When deep DOF is actually needed, and dictating the f-numbers, then FF superiority disappears, and results can actually be worse for the FF, depending on the models. The 7D2 is better than the R, noisewise, when the 7D2 is at ISO 1600 and the R at 4000, and the 7D2 at 1600 (same image DOF, FOV, diffraction, and shutter speed) is much better than the 5D3 at ISO 4000, too. Of course, in equivalence, the R always has more pixel resolution than the 7D2 and 60D.

I noticed a long time ago that I was as happy or happier with the noise on my 7D2 with the 17-55/2.8 as I was with the 6D and the 24-105/4L. It got to the point where I rarely took the 6D out except when I wanted the FF for the potential wide FOV with my 12-24 Sigma and the full image circle of my fisheye lens. The fact is, the character of read noise in the 7D2 is one of the finest and most random in any current camera, something not reflected in noise charts. The R, of course, would fail to be any more impressive, either, noise-wise with a 24-105/L, but at least the R would have oodles of new shooting-time tools that the aging 6D doesn't have and 50% more pixels.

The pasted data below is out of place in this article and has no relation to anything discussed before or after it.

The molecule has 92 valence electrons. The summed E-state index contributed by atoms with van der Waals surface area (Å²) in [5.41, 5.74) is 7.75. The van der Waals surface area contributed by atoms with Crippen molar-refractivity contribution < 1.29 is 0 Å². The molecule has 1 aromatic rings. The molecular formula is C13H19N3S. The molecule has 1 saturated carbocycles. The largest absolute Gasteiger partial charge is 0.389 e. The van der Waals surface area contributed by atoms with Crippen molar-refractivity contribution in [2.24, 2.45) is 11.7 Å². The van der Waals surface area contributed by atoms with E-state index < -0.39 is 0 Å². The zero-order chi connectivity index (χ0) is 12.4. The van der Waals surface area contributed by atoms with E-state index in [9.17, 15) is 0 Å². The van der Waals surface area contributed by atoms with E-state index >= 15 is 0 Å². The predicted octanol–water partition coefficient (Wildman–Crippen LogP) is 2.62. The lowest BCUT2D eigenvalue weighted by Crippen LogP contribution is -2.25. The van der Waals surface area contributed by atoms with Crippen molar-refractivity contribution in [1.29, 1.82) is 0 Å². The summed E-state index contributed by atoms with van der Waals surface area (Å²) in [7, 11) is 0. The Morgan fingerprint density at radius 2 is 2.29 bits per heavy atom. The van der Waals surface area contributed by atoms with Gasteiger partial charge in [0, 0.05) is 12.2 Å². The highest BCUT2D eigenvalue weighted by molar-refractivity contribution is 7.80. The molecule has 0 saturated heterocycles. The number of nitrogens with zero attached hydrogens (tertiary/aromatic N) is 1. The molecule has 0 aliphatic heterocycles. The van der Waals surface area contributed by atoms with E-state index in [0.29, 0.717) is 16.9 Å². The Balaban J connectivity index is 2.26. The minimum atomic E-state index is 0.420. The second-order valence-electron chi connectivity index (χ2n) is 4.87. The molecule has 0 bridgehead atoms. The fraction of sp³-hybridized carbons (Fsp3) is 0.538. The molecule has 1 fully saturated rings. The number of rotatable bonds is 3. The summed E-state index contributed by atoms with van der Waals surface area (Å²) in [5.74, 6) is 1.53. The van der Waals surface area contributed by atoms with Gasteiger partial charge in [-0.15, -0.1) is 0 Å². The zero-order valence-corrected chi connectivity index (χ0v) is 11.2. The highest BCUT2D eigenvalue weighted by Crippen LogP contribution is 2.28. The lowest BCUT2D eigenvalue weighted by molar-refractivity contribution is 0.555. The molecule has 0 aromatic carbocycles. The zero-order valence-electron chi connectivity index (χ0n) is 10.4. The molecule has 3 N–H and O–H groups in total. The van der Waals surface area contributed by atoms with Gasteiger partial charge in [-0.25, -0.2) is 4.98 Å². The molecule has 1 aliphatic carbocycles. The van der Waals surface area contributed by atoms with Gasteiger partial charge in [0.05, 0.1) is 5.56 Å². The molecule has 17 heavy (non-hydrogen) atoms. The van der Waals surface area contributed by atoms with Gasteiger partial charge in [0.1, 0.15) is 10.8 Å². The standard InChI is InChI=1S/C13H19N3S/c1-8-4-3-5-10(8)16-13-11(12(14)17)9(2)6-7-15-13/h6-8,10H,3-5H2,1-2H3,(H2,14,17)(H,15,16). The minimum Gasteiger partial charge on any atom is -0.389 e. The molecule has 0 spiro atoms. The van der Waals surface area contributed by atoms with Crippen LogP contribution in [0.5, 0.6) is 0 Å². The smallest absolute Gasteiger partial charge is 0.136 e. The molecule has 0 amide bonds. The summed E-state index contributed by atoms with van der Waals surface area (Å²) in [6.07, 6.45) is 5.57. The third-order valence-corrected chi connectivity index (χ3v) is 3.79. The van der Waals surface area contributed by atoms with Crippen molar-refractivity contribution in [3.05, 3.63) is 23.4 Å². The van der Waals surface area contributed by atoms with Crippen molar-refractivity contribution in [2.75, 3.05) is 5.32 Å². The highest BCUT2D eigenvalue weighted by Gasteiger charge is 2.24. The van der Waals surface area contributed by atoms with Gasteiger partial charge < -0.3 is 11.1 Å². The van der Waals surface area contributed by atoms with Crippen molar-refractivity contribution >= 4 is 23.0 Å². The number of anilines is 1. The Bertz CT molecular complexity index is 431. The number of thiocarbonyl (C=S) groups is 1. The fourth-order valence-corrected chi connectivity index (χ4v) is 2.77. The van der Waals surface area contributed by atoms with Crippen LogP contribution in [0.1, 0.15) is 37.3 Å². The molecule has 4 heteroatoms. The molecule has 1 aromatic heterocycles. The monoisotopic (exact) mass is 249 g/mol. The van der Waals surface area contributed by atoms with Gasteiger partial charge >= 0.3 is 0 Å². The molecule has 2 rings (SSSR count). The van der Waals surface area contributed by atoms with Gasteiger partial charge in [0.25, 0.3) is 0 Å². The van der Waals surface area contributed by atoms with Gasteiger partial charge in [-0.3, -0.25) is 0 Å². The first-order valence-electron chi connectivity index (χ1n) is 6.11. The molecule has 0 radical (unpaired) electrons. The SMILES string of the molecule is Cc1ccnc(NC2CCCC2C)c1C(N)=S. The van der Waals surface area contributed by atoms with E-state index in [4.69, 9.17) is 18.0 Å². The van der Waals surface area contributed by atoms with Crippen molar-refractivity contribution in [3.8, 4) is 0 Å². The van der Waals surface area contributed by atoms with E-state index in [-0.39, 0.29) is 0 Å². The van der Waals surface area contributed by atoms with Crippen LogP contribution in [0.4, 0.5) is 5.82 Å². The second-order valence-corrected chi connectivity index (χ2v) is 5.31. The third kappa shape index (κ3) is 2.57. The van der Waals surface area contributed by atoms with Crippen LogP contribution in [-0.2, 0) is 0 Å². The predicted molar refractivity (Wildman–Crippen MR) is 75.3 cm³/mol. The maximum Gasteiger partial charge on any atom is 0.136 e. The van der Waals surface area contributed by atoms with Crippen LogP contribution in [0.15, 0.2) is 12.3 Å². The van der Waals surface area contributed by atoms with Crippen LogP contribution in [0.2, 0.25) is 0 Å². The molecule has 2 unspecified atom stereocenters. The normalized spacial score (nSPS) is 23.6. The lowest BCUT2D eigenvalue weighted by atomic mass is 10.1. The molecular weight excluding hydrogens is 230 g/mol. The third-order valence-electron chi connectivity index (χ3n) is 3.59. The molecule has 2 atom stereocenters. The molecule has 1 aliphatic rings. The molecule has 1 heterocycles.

anyway, shot at ISO 200 800 and 6400, it was a quick go with someone elses camera card and settings so may be different if Id had more time. This is my unbiased opinion and i understand others will probably see things differently

comparing to 5D3 image quality only slightly better, sharpness similar although the R seemed to pick up more detail in fabric, better noise control at higher ISO but not by a lot, mostly noticeable in shadowed areas

That sounds about what I see in equal-exposure comparison images. An R improvement over the 5D3, but not huge, except in the shadows of very low ISOs.

I never got a chance to check frames per second but 5D3 does about 6 I think so I guess similar.

Colours on R, the skin tones seemed warmer, not sure if its a thing or not but appeared that way to me

did not like the lack of joy stick or the swipe thing on the back top

R is a fair bit lighter but thats not an issue either way for me

auto focus seems really good, although the eye detect thing seems to go out when I moved further away a bit. Video was great, no complaints there.